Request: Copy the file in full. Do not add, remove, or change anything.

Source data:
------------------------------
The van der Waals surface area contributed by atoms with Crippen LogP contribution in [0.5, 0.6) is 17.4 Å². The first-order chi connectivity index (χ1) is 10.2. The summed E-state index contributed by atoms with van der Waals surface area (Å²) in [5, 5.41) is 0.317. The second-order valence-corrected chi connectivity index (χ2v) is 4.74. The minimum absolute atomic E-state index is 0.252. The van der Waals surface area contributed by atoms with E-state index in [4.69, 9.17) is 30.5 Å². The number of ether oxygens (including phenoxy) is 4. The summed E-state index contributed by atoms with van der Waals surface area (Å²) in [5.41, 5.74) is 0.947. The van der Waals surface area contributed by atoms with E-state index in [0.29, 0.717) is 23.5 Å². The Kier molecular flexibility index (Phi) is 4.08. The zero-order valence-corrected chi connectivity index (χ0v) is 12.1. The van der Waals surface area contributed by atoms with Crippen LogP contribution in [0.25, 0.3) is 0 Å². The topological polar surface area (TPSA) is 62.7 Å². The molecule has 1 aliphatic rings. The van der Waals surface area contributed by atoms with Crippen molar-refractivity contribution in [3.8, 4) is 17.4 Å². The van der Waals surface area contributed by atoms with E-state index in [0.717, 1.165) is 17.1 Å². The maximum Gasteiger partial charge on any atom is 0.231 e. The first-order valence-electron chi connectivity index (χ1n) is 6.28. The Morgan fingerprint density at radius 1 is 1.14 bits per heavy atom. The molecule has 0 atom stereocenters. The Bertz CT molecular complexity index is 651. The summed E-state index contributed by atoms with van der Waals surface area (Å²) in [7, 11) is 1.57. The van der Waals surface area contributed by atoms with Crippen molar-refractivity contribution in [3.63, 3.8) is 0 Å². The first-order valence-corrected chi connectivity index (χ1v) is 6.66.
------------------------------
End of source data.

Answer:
The van der Waals surface area contributed by atoms with Crippen LogP contribution in [0.5, 0.6) is 17.4 Å². The first-order chi connectivity index (χ1) is 10.2. The summed E-state index contributed by atoms with van der Waals surface area (Å²) in [5, 5.41) is 0.317. The second-order valence-corrected chi connectivity index (χ2v) is 4.74. The minimum absolute atomic E-state index is 0.252. The van der Waals surface area contributed by atoms with E-state index in [4.69, 9.17) is 30.5 Å². The number of ether oxygens (including phenoxy) is 4. The summed E-state index contributed by atoms with van der Waals surface area (Å²) in [5.41, 5.74) is 0.947. The van der Waals surface area contributed by atoms with E-state index in [0.29, 0.717) is 23.5 Å². The Kier molecular flexibility index (Phi) is 4.08. The zero-order valence-corrected chi connectivity index (χ0v) is 12.1. The van der Waals surface area contributed by atoms with Crippen LogP contribution in [0.25, 0.3) is 0 Å². The topological polar surface area (TPSA) is 62.7 Å². The molecule has 1 aliphatic rings. The van der Waals surface area contributed by atoms with Crippen molar-refractivity contribution in [3.8, 4) is 17.4 Å². The van der Waals surface area contributed by atoms with E-state index in [0.717, 1.165) is 17.1 Å². The maximum Gasteiger partial charge on any atom is 0.231 e. The first-order valence-electron chi connectivity index (χ1n) is 6.28. The Morgan fingerprint density at radius 1 is 1.14 bits per heavy atom. The molecule has 0 atom stereocenters. The Bertz CT molecular complexity index is 651. The summed E-state index contributed by atoms with van der Waals surface area (Å²) in [7, 11) is 1.57. The van der Waals surface area contributed by atoms with Crippen molar-refractivity contribution in [3.63, 3.8) is 0 Å². The first-order valence-corrected chi connectivity index (χ1v) is 6.66.